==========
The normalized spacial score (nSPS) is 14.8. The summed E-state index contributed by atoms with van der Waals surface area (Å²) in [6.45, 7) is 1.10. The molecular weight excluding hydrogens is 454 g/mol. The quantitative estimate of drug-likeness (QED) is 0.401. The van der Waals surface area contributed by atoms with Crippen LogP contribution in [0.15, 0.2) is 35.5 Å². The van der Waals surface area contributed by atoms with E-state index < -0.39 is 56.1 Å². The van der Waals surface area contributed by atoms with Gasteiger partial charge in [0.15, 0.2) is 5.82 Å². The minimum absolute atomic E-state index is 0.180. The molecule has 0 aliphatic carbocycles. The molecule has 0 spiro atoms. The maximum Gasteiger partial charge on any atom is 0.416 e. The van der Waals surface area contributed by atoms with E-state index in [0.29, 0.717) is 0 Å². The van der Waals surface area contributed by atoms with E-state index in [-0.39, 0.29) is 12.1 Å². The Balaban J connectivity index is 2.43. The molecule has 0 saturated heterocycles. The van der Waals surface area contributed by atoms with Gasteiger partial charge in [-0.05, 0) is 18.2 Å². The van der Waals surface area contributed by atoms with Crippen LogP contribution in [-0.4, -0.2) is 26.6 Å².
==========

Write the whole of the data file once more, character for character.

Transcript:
The normalized spacial score (nSPS) is 14.8. The summed E-state index contributed by atoms with van der Waals surface area (Å²) in [6.45, 7) is 1.10. The molecular weight excluding hydrogens is 454 g/mol. The quantitative estimate of drug-likeness (QED) is 0.401. The van der Waals surface area contributed by atoms with Crippen LogP contribution in [0.15, 0.2) is 35.5 Å². The van der Waals surface area contributed by atoms with E-state index < -0.39 is 56.1 Å². The van der Waals surface area contributed by atoms with Gasteiger partial charge in [0.15, 0.2) is 5.82 Å². The minimum absolute atomic E-state index is 0.180. The molecule has 0 aliphatic carbocycles. The molecule has 0 spiro atoms. The maximum Gasteiger partial charge on any atom is 0.416 e. The van der Waals surface area contributed by atoms with E-state index in [0.29, 0.717) is 0 Å². The van der Waals surface area contributed by atoms with E-state index in [-0.39, 0.29) is 12.1 Å². The Balaban J connectivity index is 2.43. The molecule has 0 saturated heterocycles. The van der Waals surface area contributed by atoms with Gasteiger partial charge in [-0.05, 0) is 18.2 Å². The van der Waals surface area contributed by atoms with Crippen LogP contribution in [-0.4, -0.2) is 26.6 Å².